The 'Skills' section in a CV
A fundamental section of the CV, the 'Skills' section must be handled with care, since it should not be seen as a 'catch-all' in which to brag about all your merits without any form of organisation or qualification.
The 'Skills' section aims to demonstrate what you are capable of, and not to present a list of your achievements (which you may possibly mention in small italic characters).dans la rubrique « experiences professionnelles »). focus sur la section « competences » dans un CV.
The 'Skills' section in a CV: what is it all about?
In a Curriculum Vitae, the 'Skills' section refers to your skills and expertise acquired during the course of your professional experience.
For example: If you have been a teacher or an editor, analysing and synthesising data is a skill you can claim to possess in its entirety.
The skills also refer to all the theoretical knowledge acquired during your education or your professional experience.
If you have worked as a management secretary and have been called to take a close interest in the law for drafting contracts, for example, then you can mention that you have mastered the Labour Code, since it is not within the reach of everyone, and therefore is a unique skill.
The 'Skills' section in a CV: where and how to locate it in your CV?
The 'Skills' section is of great interest to recruiters, it is the one that will demonstrate to them how your profile has extra value, which will differentiate you from other candidates.
It is in this section that you can carefully play on the words that sell you and to make the recruiter want to meet you.
Clearly, the 'Skills' section is like a first glimpse of the angle you will present in your eventual job interview.
This is why it is necessary to use it wisely, and to master the aspects, especially in placement and content.
The 'Skills' section is directly related to your professional experience as well as your academic and educational background, so it should be placed near these two sections, above, or just to right or left, for example.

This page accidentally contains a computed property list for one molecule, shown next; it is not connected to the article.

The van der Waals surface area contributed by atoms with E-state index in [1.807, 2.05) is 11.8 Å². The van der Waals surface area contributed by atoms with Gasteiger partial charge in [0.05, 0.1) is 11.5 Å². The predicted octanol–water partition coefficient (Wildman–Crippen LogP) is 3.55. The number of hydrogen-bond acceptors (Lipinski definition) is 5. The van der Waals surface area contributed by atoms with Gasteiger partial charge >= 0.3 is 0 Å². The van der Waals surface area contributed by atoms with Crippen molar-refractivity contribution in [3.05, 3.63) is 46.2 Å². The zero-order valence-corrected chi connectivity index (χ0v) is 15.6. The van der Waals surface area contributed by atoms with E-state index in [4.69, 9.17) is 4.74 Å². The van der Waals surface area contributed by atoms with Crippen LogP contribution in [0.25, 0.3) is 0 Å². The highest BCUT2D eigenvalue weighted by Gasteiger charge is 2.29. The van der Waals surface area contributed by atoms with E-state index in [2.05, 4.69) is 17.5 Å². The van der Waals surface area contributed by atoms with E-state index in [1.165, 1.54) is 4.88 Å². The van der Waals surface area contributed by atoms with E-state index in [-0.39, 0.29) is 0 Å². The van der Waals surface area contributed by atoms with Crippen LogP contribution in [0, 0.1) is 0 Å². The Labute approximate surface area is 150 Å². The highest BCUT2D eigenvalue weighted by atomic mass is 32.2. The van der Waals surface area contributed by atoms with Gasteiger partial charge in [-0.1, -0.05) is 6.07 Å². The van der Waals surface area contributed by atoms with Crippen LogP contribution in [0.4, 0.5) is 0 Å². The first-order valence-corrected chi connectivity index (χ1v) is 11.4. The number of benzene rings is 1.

It is important not to repeat in the 'Skills' section what has already been stated in either of the two headings 'Education & Training' and 'Professional Experience', this would create redundancy and could devalue the information already communicated by your CV.
Distil your information droplets so as not to ramble, and make the recruiter want to meet you.
The 'Skills' section in a CV: technical skills and non-technical skills
Know that there is a differentiation between skills: technical skills on the one hand, and non-technical skills on the other hand.
The technical skills relate to 'hard' skills and correspond to the concrete skills obtained in the context of repetitive tasks in the course of your work: data entry, management of a software suite, precise calculation methods, etc.
Non-technical skills refer to 'soft' skills and correspond to human skills acquired during professional experience, and developed from a personal point of view (even with the same professional experience, not everyone develops the same non-technical skills): empathy, ability to manage a team, rapport with young children, conflict resolution, etc.
If you have both kinds of skills, first list the technical skills, then the soft skills, without separating them from a visual point of view, simply arrange them one after the other.
Why? Non-technical skills are strictly personal and can make the difference in a reluctant recruiter, so putting them in the last place reinforces the persuasive force of your words and gives you every chance to convince the recruiter.
The 'Skills' section in a CV: the alternative of the competence-based CV
These days, we are seeing the emergence of a new style of CV: the skill-based CV.
The difference from the classic CV is that instead of listing the professional experience chronologically, each skill is listed in such a way that it is associated with a particular job.
It is a CV based on qualifications and not on experience. In this case, you must list the competencies in the order corresponding to their level of importance relative to the position you have been offered, or the one for which you are applying.